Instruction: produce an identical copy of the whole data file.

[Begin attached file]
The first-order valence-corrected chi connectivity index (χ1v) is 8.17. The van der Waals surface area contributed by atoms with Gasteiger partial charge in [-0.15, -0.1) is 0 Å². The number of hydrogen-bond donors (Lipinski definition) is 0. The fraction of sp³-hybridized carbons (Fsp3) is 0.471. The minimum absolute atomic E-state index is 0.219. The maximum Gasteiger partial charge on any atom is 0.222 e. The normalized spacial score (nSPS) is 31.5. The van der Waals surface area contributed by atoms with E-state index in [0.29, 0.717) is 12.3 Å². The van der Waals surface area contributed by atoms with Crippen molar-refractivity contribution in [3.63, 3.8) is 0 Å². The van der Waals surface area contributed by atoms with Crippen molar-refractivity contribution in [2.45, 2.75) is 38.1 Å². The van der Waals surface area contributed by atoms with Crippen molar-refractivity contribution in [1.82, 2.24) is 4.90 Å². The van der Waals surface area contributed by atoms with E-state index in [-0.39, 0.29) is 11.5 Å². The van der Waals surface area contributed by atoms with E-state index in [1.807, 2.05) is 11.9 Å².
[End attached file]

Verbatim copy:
The first-order valence-corrected chi connectivity index (χ1v) is 8.17. The van der Waals surface area contributed by atoms with Gasteiger partial charge in [-0.15, -0.1) is 0 Å². The number of hydrogen-bond donors (Lipinski definition) is 0. The fraction of sp³-hybridized carbons (Fsp3) is 0.471. The minimum absolute atomic E-state index is 0.219. The maximum Gasteiger partial charge on any atom is 0.222 e. The normalized spacial score (nSPS) is 31.5. The van der Waals surface area contributed by atoms with E-state index in [0.29, 0.717) is 12.3 Å². The van der Waals surface area contributed by atoms with Crippen molar-refractivity contribution in [3.63, 3.8) is 0 Å². The van der Waals surface area contributed by atoms with Crippen molar-refractivity contribution in [2.45, 2.75) is 38.1 Å². The van der Waals surface area contributed by atoms with Crippen molar-refractivity contribution in [1.82, 2.24) is 4.90 Å². The van der Waals surface area contributed by atoms with E-state index in [-0.39, 0.29) is 11.5 Å². The van der Waals surface area contributed by atoms with E-state index in [1.807, 2.05) is 11.9 Å².